Fright Night (1985) 30th Anniversary Edition Blu-ray Review: Brewster’s Thirties

If someone would have told me three years ago that I would be repeating myself, well, I probably would have believed them. Indeed, when I initially sat down to work on a review for Twilight Time’s 30th Anniversary Edition of the 1985 vampire horror classic, Fright Night, I nearly found myself writing the exact same words I had jotted down for my original article for the company’s initial release of the film. Not wanting to repeat myself – and with little else to say on the title, I must sadly confess – I figured, since I greedily ignored my editor’s plea to let another writer cover the item, I would just focus mostly on the special features that can be found on this new re-issue.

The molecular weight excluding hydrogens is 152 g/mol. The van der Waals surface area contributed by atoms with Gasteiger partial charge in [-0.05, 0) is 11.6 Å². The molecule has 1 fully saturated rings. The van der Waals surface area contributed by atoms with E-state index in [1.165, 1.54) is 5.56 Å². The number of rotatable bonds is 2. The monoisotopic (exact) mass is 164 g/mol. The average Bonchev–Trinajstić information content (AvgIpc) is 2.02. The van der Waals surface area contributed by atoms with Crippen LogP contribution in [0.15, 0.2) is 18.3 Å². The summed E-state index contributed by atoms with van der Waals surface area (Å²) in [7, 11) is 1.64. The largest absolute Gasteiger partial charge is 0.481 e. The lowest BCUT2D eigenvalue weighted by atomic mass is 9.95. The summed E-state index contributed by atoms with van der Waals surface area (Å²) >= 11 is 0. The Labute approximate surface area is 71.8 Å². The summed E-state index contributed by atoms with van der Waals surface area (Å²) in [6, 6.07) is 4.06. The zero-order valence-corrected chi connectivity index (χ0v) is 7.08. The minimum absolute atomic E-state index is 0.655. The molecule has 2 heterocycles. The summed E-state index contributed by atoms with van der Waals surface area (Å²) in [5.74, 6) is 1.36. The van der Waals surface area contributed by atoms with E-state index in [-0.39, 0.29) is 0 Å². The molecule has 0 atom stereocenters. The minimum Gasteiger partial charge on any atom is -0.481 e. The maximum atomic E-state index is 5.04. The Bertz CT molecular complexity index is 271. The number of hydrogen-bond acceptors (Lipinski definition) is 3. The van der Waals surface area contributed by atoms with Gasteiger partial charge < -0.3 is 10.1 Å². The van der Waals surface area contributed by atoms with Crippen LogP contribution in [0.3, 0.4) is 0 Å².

After I’m done saying some of the same old shit, of course. First, I really, truly, madly, deeply love this film. It quintessentially epitomizes practically all of the glorious era that was the mid-1980s in terms of fashion, music, and film. It even proves a point that bloated Hollywood executives commonly overlook: giving aspiring filmmakers a much-needed break can be a good thing. Providing you let the right one in, of course. (Yeah, I went there.) Here, writer/actor Tom Holland, fresh from surprising a few folks by penning a (what I consider to be) good script for a sequel to Psycho II, was given the chance to direct his own story. With a modest budget and an assortment of devoted performers who ranged from fresh, seasoned, and even from the stage, Holland set out to stake horror right in the heart.

Have I made enough bad vampire puns yet?